Crime & Courts

Ex-SC police officer pleads guilty in federal court in Walter Scott shooting death

A white former North Charleston police officer, whose 2015 execution-style slaying of a fleeing, unarmed black man was videoed by a bystander and viewed by millions, on Tuesday pleaded guilty to federal civil rights violations.

The guilty plea by Michael Slager, 35, in the shooting death of Walter Scott, 50, came as a result of lengthy behind-the-scenes plea negotiations between state and federal prosecutors and Slager’s lawyers.

In a 12-page plea deal, 9th Circuit Solicitor Scarlett Wilson – who was at Tuesday’s hearing – agreed to drop pending state murder charges against Slager in exchange for the federal guilty plea.

Following the hearing at the Charleston federal courthouse, Slager was taken into custody. A sentencing hearing before U.S. Judge David Norton will take place later, after a federal probation office investigation.

Under the civil rights law to which Slager pleaded guilty, the ex-officer could be sentenced to as much as life in prison and a $250,000 fine for “using deadly force even though it was objectively unreasonable under the circumstances,” according to a Department of Justice press release.

However, defendants who plead guilty and accept responsibility, as Slager did Tuesday, usually avoid a maximum sentence.

The section of federal civil rights law Slager was charged with violating is aimed specifically at law officers who abuse their positions to unlawfully injure or kill others.

A statement released by Slager’s lawyers hours before the hearing said, “We hope that Michael’s acceptance of responsibility will help the Scott family as they continue to grieve their loss.”

Slager, who was fired after a viral video emerged days after the April 4, 2015, shooting, was slated to go on trial in federal court in Charleston on May 15 for federal charges of civil rights violations and obstruction of justice.

Slager’s shooting of Scott, 50, happened when Scott was some 10-15 yards away and fleeing. The incident was caught on a cell phone video by a passer-by and, within days, played repeatedly on national television news shows and state media Internet sites.

Slager said he stopped Scott’s car after observing a rear brake light was not working. During the stop, Scott jumped out of his car and fled. Slager chased him on foot for 200 yards, deploying his Taser probes twice. After the second Taser deployment, Scott fell, got up and fled again, according to the plea agreement.

“As Scott was running away (the second time), Slager fired eight shots at him from his department-issued firearm,” the plea agreement said. “Five shots hit Scott, all entering from behind. Scott suffered bodily injury and died on the scene.”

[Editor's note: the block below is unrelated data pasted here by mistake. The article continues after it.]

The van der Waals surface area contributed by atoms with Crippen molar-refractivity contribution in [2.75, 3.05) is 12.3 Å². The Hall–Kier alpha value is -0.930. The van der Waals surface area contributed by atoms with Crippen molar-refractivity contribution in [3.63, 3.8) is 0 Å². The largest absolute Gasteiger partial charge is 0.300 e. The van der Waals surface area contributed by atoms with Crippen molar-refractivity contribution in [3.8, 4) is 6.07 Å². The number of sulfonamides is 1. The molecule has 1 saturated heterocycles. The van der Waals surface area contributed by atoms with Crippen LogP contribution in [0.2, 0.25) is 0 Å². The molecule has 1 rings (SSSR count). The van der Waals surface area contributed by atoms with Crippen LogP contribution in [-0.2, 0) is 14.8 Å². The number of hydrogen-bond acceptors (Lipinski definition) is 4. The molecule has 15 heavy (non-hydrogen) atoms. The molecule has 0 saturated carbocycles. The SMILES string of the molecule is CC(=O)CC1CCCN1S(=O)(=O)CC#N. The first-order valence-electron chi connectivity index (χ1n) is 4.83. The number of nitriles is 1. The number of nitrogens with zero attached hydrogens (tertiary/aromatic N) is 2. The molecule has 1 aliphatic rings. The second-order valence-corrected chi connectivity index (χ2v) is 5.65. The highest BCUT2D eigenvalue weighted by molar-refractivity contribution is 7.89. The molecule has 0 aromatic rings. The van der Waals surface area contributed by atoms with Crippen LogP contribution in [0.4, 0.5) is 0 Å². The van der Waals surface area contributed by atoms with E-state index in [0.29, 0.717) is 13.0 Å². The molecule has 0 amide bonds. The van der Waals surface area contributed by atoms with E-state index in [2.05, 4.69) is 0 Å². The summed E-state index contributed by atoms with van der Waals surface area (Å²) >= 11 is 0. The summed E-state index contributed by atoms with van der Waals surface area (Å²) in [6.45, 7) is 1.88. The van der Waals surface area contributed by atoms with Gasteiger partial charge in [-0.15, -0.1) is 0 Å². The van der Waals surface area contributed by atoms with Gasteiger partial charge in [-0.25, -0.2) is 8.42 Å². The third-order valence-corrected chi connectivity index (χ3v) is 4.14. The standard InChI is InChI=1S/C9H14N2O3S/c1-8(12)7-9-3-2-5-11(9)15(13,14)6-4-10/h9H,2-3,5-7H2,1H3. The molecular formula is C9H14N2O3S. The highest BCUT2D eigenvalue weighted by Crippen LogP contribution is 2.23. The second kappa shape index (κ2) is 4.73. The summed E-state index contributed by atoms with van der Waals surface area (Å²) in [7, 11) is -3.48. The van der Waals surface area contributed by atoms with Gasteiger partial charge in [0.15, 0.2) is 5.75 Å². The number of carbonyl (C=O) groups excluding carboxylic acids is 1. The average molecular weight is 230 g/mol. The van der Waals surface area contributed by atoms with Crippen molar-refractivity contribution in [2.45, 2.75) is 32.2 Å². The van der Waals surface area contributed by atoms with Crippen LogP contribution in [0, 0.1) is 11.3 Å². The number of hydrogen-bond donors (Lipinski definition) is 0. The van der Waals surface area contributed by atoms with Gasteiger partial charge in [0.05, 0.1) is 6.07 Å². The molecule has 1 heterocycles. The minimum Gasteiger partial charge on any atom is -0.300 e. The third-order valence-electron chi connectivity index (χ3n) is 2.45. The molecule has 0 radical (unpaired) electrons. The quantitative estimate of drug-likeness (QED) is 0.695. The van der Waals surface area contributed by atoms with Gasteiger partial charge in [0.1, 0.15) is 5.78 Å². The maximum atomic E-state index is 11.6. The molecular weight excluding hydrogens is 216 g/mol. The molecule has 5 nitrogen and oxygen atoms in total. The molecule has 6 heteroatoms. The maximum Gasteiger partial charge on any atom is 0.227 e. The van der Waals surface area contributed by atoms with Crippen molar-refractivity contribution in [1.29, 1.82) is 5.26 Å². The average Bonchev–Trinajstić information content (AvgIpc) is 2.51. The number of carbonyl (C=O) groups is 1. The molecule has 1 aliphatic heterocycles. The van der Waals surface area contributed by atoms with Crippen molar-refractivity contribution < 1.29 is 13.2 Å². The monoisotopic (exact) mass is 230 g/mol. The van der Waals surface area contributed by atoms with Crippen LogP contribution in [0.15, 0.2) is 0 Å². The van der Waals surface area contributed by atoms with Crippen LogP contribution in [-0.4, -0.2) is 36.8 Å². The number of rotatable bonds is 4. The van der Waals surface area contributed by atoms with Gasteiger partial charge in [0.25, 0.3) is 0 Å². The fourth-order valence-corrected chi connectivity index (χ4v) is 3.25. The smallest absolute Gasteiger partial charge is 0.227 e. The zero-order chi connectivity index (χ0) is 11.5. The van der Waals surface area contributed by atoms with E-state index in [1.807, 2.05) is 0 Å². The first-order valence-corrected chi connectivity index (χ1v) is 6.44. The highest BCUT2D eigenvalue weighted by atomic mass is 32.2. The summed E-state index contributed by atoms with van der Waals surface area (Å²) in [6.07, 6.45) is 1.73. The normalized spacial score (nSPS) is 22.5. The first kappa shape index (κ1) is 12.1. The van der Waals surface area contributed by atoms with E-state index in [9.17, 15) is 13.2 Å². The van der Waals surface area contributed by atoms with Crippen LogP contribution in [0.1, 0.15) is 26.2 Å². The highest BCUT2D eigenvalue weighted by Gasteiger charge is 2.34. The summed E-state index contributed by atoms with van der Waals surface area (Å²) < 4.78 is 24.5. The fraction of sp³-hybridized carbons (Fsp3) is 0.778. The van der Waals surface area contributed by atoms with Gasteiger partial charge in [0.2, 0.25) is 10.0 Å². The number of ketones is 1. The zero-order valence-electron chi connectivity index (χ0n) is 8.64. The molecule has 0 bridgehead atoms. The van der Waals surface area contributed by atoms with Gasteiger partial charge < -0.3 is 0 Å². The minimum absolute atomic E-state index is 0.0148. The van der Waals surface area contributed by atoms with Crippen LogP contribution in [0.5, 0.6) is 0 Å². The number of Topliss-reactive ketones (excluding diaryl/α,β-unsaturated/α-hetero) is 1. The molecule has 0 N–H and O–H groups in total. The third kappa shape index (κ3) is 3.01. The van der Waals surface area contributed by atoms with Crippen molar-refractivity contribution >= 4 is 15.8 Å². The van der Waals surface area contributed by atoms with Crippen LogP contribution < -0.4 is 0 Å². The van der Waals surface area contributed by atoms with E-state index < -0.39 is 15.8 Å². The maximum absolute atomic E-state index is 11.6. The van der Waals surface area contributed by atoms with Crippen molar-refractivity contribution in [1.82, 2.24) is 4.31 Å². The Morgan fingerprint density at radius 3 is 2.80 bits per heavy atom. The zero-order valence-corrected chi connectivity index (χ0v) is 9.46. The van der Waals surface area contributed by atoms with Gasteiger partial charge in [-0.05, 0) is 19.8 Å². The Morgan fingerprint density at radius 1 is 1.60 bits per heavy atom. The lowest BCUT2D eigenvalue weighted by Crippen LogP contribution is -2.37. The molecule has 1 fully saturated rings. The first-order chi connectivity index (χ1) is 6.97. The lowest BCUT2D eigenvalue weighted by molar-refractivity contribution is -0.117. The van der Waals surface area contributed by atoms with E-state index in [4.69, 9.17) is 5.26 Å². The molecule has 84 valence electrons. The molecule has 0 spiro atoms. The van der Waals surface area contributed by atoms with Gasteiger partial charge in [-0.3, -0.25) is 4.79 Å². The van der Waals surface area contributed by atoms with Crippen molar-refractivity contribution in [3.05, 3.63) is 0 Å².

Since Scott was obviously running away, it was perhaps the most shocking of all police shooting videos shown on television in the past few years. The video showed Slager bracing his .45 caliber Glock pistol with two hands and repeatedly shooting squarely at Scott’s back.

The blatant nature of the video helped spark a national conversation about the use of deadly force and the shooting of black suspects by white officers. It also heightened the awareness of the importance of bystander video and police body cameras – Scott was not wearing one – as a tool that could help sort out what happens in fast-paced shooting events.

Six months after the shooting, without a lawsuit being filed, the city of North Charleston reached a $6.5 million settlement with Scott’s family.

However, a five-week trial in December in state court in Charleston on murder charges resulted in a mistrial due to a hung jury.

In the federal case, Slager faced three charges: a civil rights violation for taking Scott’s life without legal justification, using a weapon during a crime of violence and obstruction of justice.

A May 2016 indictment also alleges obstruction of justice, charging that Slager “knowingly misled State Law Enforcement Division investigators by falsely stating that he (Slager) fired his weapon at Scott while Scott was coming forward at him with a Taser.”

The indictment continued, “In fact, as defendant Michael Slager then well knew, he (Slager) repeatedly fired his weapon at Scott when Scott was running away from him.”

Slager made his statements before he knew of the bystander’s video.

During the state trial, Slager had claimed self defense.

Beth Drake, U.S. attorney for South Carolina, praised Scott’s family. “They have persevered in their quest for justice for their loved one, and I hope that today brings them a measure of closure.”

State Solicitor Wilson, who will get a chance to speak at Slager’s sentencing hearing, issued a statement Tuesday after the guilty plea. It said in part:

“My role is to hold criminals accountable, regardless of their profession. ... The civil rights aspect of the killing of Walter Scott has always been important to the Scott family, to our community and to our nation.

“Today, in working with the Department, we found justice in a resolution that vindicates the State’s interests by holding former police officer Michael Slager accountable for shooting Mr. Scott (in the back) when Slager knew it was wrong and illegal; as well as justice in a resolution that recognizes the egregious violation of Mr. Scott’s civil rights.”

Although the plea agreement did not mention race, U.S. Attorney General Jeff Sessions underscored the national import of the case by saying his Department of Justice “will hold accountable any law enforcement officer who violates the civil rights of our citizens by using excessive force.”

Rep. Todd Rutherford, D-Richland, who represented Feidin Santana, the bystander who shot the video, said his client is no doubt satisfied. “All he ever wanted was justice, and it looks like we are on that path. Now, the world is waiting to see what the sentence will be.”

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